Banking

Backlash over Chime account closings highlights risks in fraud detection

The neobank Chime is coping with growing pains, including a surge in customer complaints about suddenly closed accounts.

At the end of June, the data firm Apptopia declared Chime to be the most-downloaded neobank app in the U.S., with 6.4 million new installs in the first half of 2021. The San Francisco company now has an estimated 12 million users, and it’s valued at $14.5 billion.

“For those cases where Chime did make a mistake … we sincerely apologize,” a company spokeswoman says. Yet “we are proud of Chime’s robust anti-fraud efforts, which have returned hundreds of millions of dollars to state and federal agencies during the pandemic.”

But on Tuesday, the nonprofit news organization ProPublica ran a lengthy investigative report that found many Chime customers had had their accounts closed without warning and were unable to access their money.

The case highlights a challenge every financial company struggles with: detecting fraud and suspicious activity without inadvertently red-flagging innocent customers. That task has only grown harder lately as many people’s financial behavior has been skewed by the need to conduct many activities remotely, an influx of short-term government aid and other hallmarks of the pandemic.

ProPublica told the story of Jonathan Marrero, who took his 5-year-old twins out for lunch at an Applebee’s the day after receiving a federal stimulus payment. Earlier that day, he had seen a balance of nearly $10,000 in his Chime account.

“When he went to pay, his only means of payment, a debit card issued by the hot financial technology startup Chime, was declined,” ProPublica wrote.

He then was unable to log into the Chime app. He checked his email and found a message from Chime that read, “We regret to inform you that we have made the decision to end our relationship with you at this time. Your spending account will be closed on March 18, 2021.” He had to ask his parents to pay his lunch bill and was deeply embarrassed.

There have been 920 complaints filed about Chime in the Consumer Financial Protection Bureau since April 15, 2020, according to ProPublica. Many of the complaints involve closed accounts, the publication said. Customers have also filed 4,439 complaints against Chime at the Better Business Bureau. By comparison, there have been 3,281 such complaints filed for Wells Fargo, which has a far larger customer base.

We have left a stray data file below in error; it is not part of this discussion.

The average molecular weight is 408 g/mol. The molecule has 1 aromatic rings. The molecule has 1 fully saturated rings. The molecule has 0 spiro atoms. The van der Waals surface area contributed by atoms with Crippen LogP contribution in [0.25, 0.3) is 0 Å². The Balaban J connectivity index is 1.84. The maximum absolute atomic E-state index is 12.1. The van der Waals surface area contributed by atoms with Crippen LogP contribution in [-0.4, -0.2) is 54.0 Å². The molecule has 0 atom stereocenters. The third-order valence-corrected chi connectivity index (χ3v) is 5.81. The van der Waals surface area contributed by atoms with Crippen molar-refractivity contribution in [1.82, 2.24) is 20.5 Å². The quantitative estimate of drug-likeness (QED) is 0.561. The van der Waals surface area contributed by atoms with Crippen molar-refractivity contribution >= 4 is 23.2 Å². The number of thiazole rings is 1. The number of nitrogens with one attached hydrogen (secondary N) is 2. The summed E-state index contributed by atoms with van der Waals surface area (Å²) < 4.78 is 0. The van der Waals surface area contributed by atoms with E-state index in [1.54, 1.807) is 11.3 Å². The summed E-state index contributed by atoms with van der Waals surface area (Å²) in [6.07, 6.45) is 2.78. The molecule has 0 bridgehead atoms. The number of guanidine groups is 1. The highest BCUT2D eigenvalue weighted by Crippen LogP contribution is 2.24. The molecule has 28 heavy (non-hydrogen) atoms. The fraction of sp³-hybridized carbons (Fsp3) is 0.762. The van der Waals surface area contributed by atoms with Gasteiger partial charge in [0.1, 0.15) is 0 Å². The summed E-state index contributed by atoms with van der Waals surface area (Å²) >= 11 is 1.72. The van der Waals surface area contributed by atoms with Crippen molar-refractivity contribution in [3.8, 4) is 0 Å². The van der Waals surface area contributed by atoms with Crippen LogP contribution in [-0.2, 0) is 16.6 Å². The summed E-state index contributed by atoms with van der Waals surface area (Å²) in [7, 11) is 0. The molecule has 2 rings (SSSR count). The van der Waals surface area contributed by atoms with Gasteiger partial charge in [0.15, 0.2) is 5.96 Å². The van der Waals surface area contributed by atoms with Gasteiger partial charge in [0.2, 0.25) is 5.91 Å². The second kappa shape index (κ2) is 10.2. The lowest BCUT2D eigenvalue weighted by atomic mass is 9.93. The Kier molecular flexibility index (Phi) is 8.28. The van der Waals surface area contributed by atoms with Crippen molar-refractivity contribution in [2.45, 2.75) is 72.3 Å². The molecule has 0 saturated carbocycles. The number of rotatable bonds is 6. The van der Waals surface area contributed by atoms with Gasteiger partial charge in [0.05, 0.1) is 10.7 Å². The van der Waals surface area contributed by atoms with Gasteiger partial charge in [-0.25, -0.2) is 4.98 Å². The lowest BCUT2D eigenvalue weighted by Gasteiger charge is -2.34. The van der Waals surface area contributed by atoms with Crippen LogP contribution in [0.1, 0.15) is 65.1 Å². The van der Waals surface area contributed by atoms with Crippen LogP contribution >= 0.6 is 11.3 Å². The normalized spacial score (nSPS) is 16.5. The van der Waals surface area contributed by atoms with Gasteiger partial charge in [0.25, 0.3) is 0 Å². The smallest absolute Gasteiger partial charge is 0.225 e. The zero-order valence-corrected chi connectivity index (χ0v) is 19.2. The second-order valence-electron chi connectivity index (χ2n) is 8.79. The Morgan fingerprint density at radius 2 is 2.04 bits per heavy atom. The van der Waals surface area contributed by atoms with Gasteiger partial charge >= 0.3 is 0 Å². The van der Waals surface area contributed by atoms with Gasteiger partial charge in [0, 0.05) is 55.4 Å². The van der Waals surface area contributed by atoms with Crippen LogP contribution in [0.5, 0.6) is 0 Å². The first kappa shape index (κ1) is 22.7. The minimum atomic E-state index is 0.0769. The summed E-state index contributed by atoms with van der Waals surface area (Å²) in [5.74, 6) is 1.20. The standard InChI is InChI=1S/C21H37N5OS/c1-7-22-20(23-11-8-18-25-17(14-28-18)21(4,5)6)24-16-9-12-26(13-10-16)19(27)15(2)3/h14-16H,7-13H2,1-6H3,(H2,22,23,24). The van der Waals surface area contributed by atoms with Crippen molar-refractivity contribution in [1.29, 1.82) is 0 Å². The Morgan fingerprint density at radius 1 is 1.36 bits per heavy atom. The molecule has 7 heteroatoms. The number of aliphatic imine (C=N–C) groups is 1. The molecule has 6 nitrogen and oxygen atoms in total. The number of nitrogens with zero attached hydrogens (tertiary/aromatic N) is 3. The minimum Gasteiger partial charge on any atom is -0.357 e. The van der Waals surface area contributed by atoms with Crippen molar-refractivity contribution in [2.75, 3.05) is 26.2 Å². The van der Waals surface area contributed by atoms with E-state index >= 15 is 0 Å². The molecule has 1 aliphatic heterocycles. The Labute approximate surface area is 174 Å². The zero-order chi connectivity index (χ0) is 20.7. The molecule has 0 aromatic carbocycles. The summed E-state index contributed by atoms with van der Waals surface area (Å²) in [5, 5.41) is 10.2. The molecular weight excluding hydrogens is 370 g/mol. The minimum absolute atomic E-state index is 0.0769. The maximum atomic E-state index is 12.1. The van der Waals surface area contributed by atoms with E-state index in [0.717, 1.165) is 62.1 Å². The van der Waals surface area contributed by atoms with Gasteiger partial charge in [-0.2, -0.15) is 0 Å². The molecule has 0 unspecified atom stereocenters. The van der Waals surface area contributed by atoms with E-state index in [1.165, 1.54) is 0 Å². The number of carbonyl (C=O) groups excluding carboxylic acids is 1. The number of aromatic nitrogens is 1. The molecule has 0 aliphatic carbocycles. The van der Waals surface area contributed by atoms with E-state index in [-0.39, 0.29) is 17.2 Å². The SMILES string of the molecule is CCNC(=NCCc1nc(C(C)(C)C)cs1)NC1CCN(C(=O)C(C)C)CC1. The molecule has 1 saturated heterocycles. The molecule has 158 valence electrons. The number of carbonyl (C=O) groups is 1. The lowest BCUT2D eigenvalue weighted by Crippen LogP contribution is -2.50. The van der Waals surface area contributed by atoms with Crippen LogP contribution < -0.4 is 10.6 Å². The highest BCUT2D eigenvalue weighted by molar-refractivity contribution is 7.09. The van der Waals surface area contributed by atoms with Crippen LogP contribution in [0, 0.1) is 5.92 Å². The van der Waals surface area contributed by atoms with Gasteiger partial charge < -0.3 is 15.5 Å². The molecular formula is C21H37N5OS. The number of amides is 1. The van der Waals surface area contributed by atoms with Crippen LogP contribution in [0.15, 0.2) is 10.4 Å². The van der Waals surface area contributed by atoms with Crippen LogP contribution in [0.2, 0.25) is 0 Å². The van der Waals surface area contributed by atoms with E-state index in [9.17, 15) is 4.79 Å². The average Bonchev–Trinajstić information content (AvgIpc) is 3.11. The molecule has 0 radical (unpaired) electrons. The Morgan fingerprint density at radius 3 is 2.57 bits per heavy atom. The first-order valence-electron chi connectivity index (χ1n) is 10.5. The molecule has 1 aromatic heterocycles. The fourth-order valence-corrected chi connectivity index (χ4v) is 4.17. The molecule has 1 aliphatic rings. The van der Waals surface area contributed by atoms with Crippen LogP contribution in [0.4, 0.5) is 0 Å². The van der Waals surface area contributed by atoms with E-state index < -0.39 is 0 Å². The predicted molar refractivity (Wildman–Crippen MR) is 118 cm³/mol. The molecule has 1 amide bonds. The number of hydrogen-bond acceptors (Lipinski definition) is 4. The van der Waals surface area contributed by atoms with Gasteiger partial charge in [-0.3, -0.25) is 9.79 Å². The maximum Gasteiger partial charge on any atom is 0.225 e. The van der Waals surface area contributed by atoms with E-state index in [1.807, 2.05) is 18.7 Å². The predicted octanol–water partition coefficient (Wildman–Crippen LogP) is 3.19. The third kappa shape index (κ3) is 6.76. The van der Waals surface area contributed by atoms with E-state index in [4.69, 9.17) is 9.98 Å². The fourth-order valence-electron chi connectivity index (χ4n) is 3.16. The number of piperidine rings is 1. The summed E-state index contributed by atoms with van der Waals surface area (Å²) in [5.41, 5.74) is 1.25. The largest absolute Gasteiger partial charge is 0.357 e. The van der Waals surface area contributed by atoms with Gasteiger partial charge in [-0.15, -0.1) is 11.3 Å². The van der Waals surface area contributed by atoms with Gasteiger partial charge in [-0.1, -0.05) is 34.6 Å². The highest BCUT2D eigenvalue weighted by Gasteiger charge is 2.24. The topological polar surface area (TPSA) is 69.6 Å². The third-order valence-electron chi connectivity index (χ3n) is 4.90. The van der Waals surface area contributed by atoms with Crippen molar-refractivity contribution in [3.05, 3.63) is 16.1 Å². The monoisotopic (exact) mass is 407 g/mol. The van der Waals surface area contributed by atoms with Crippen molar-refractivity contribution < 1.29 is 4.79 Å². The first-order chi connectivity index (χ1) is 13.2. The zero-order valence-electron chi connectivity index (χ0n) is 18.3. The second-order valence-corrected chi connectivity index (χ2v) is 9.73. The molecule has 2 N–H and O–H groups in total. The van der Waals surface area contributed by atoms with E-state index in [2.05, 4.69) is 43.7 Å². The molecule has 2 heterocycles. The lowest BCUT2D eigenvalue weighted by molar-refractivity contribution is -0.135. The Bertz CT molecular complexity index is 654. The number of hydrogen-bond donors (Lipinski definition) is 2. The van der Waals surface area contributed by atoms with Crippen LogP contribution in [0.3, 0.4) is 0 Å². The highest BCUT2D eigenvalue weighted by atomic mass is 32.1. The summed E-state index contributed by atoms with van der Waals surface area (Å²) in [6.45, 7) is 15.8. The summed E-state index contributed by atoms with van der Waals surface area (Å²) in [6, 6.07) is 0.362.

Chime told ProPublica that the closed accounts were a result of its efforts to crack down on fraud related to stimulus and unemployment payments.

A Chime spokeswoman told American Banker on Tuesday that many complaints submitted on the CFPB’s portal — and their sources — are hard to substantiate. Chime was able to prove that fraud or violations of Chime’s terms were involved in some of the instances ProPublica reported, she also said.

“For those cases where Chime did make a mistake, including the two highlighted in this story, we sincerely apologize,” the spokeswoman said. “We have made efforts to make things right with these members. We are proud of Chime’s robust anti-fraud efforts, which have returned hundreds of millions of dollars to state and federal agencies during the pandemic.”

Chime is not the only neobank that’s heard from unhappy customers who can’t access their money.

A number of consumers recently lashed out at Varo online for closing their accounts unexpectedly and without a clear explanation.

Customers eventually got their money back. Some received messages from Varo stating that their accounts had been closed in error.

CEO Colin Walsh said in April that the incidents resulted from suspected fraud.

“That is definitely not something that is an ongoing or recurring pattern,” he said.

Fintechs like Chime and Varo, like all financial institutions, aim to develop technology that is sophisticated enough to detect the activity of scam artists and criminals yet not so sensitive that it’s triggered by the unusual characteristics or behavior of good customers.